So what is a real American hero? This article will examine that question and I hope you will respond with your own ideas about who are the “heroes” “patriots” and, yes, “traitors.”

one real American hero received death threats and was reviled by many when he came home from his tour in Vietnam. He was attacked and threatened by fellow soldiers and even a member of congress. Sounds like he must have committed some kind of atrocity, right? Read on and you will learn the story of Hugh Thompson, helicopter pilot.

Thompson was born in Atlanta in 1943 and grew up near Stone Mountain, Georgia. After a short stint in college he served first in the navy in a Seabee construction unit and then in 1966 he joined the Army and trained to fly helicopters. Warrant officer Thompson, known as an aggressive and exceptional pilot, flew a scout helicopter in Vietnam in 1968. This meant that he and his crew flew treetop level or below to draw fire from the enemy. Larry Colburn, Thompson’s gunner, described this technique as, “We were basically bait. ‘Please shoot at me so we can get the gunships or artillery on you.’ “

Thompsons Helicopter Crew

On March 16th, 1968 events conspired to put the 24 year old Thompson and his helicopter crew in the middle of a massacre of civilians from the Village of My Lai. The US was fighting a guerilla war in Vietnam where anyone could be the enemy or one of their supporters. The Vietcong, with support of the local population, controlled the nights, and American GIs who survived the nights controlled the battlefield by day. Charlie Company (Task Force Barker, 11th Brigade, Americal Division), known in the field by fellow soldiers as the “Butcher Brigade”, had recently watched 28 of their buddies killed by an unseen enemy. Every casualty was from booby traps, snipers and mines. The last booby trap killed a popular sergeant. Charlie Company was ordered into an area which included the village of My Lai, known as a North Vietnamese stronghold. Their officers, including Lieutenant William Calley, told them “This is what you’ve been waiting for — search and destroy — and you’ve got it.”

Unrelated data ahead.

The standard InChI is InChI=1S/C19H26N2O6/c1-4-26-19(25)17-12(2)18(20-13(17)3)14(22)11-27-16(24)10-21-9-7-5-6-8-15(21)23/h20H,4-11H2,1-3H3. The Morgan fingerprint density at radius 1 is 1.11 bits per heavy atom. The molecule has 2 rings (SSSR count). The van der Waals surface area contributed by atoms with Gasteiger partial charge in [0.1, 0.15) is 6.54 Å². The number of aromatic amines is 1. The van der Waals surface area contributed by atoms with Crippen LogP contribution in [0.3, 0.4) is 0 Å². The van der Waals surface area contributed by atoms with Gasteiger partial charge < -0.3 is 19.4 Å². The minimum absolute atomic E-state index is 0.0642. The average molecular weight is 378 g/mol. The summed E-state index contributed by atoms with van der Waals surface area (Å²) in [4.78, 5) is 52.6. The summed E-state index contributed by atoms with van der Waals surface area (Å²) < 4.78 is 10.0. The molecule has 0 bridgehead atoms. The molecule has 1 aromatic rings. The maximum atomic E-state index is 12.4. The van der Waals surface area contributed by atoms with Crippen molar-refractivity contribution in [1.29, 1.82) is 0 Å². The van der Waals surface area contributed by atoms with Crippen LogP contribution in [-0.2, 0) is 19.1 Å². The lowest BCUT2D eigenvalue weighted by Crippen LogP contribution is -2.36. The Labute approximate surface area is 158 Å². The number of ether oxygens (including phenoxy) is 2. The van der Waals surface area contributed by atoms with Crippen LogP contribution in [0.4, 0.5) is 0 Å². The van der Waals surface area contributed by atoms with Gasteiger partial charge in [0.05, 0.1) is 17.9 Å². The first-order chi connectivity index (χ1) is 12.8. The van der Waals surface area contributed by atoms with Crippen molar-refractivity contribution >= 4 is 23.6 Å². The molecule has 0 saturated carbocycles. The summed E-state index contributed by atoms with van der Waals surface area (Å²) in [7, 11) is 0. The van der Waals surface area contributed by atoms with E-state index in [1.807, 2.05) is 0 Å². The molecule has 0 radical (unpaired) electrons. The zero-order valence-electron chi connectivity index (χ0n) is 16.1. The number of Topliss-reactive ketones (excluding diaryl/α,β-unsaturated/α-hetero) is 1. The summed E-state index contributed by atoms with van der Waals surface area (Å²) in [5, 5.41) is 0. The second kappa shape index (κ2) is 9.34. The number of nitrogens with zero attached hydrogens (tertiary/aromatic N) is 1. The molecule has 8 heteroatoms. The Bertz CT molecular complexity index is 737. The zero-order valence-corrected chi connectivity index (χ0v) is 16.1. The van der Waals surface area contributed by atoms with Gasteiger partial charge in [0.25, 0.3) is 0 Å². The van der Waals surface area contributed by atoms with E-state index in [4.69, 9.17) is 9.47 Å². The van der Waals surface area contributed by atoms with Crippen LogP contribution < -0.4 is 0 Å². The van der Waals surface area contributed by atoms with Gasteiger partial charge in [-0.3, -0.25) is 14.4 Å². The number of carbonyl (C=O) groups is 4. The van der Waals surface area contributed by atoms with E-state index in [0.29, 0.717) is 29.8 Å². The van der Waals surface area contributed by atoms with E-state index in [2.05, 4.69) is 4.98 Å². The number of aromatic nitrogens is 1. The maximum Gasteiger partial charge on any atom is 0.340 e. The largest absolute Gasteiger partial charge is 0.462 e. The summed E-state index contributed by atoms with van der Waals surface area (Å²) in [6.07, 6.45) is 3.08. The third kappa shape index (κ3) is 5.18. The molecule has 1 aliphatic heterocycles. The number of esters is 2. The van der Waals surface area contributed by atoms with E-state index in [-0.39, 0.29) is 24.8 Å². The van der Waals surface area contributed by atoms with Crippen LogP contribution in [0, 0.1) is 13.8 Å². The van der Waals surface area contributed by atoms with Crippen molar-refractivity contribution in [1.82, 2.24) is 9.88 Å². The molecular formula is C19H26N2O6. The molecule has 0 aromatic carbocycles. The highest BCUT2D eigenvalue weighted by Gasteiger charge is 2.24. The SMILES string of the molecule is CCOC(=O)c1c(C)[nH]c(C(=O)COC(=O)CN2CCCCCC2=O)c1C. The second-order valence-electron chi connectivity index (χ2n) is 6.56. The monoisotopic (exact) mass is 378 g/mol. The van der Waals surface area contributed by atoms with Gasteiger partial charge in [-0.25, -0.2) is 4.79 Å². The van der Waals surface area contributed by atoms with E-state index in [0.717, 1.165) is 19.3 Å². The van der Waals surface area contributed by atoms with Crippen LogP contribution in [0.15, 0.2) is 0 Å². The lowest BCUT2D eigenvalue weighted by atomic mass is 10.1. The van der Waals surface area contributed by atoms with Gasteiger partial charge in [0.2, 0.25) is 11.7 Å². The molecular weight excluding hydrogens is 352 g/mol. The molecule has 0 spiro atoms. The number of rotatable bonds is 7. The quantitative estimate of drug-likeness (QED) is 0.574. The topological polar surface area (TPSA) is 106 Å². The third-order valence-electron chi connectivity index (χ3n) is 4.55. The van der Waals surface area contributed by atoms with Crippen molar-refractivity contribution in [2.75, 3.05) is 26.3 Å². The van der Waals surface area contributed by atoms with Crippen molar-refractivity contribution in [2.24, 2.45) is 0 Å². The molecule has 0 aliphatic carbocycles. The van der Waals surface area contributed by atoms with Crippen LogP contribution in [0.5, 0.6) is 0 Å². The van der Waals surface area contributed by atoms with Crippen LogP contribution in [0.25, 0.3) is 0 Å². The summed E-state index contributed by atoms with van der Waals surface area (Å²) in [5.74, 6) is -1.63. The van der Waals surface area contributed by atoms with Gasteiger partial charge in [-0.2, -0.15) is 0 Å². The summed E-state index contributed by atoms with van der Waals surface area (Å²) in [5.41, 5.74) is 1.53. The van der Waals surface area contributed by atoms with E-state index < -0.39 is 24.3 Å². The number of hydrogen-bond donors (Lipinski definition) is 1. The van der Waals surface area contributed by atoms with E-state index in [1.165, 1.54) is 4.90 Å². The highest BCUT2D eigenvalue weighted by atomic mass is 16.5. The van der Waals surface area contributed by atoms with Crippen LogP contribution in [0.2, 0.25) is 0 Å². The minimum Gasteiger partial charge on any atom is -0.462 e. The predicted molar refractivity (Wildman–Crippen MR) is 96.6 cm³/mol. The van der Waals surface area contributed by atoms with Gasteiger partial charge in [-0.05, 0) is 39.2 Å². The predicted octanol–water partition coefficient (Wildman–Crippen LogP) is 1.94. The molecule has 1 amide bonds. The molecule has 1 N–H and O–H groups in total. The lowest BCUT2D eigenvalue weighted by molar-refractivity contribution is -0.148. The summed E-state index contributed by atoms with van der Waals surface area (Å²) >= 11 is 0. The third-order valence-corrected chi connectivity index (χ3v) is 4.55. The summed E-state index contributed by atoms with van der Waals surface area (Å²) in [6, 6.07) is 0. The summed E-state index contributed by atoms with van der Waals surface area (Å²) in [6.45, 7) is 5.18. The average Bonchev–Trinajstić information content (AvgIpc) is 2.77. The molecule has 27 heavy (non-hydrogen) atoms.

As Thompson and his crew approached the village they began to see large numbers of civilians heading slowly down the road from My Lai on their weekly trek to the Saturday Morning market. Thompson reported, “The first thing we saw was a draft-age male running south out of the village with a weapon and I told him ( the gunner) to get him. He tried, but he was a new gunner — he missed him. That was the only enemy person I saw that whole day.”

He then described the next events: “It didn’t take very long until we started noticing the large number of bodies everywhere. Everywhere we’d look, we’d see bodies. These were infants, two-, three-, four-, five-year-olds, women, very old men, no draft-age people whatsoever.”

But Thompson and his crew could not bring themselves to believe that their fellow soldiers were killing these civilians. They hypothesized that an artillery strike had hit the villagers. Then they saw movement among the victims and got on the radio and marked them with smoke for rescue. A few minutes later they watched from the air as an American captain walked up to one of the wounded they had just marked for rescue. He took out his gun and “blew her away”. Charlie Company shot every wounded villager they had marked for rescue.

Sometime later they saw unharmed civilians, an old man, women and children described by Colburn as “little kids with Prince Valiant haircuts, black bangs, black pajamas and sandals,” huddled by a bunker. Thompson made a decision and landed his helicopter between the advancing American GIs and the civilians. He approached the ground units and asked, “Can you get them out?” They said, “Well, we’re gonna get them out with a hand grenade.” He said, “Just hold your people right here please, I think I can do better.” Thompson ordered his crew to shoot if the squad attacked the civilians. Colburn describes this delicate situation as a shouting match that appeared to be escalating towards a fight between Thompson and Charlie Company Lt. Brooks. ” Glenn (the crew chief) and I looked at each other. We looked at the GIs we were supposed to protect, we looked at Thompson. A million things were going through my mind. The first thing, I wanted no one to think I was going to raise an M60 machine gun and draw on them. Or they’d draw on us. I remember pointing my muzzle straight at the ground so there’d be no mistake. We had a little stare-down but I caught one guy’s eye and I kinda waved, thinking, hey, fellow American, and he waved back. “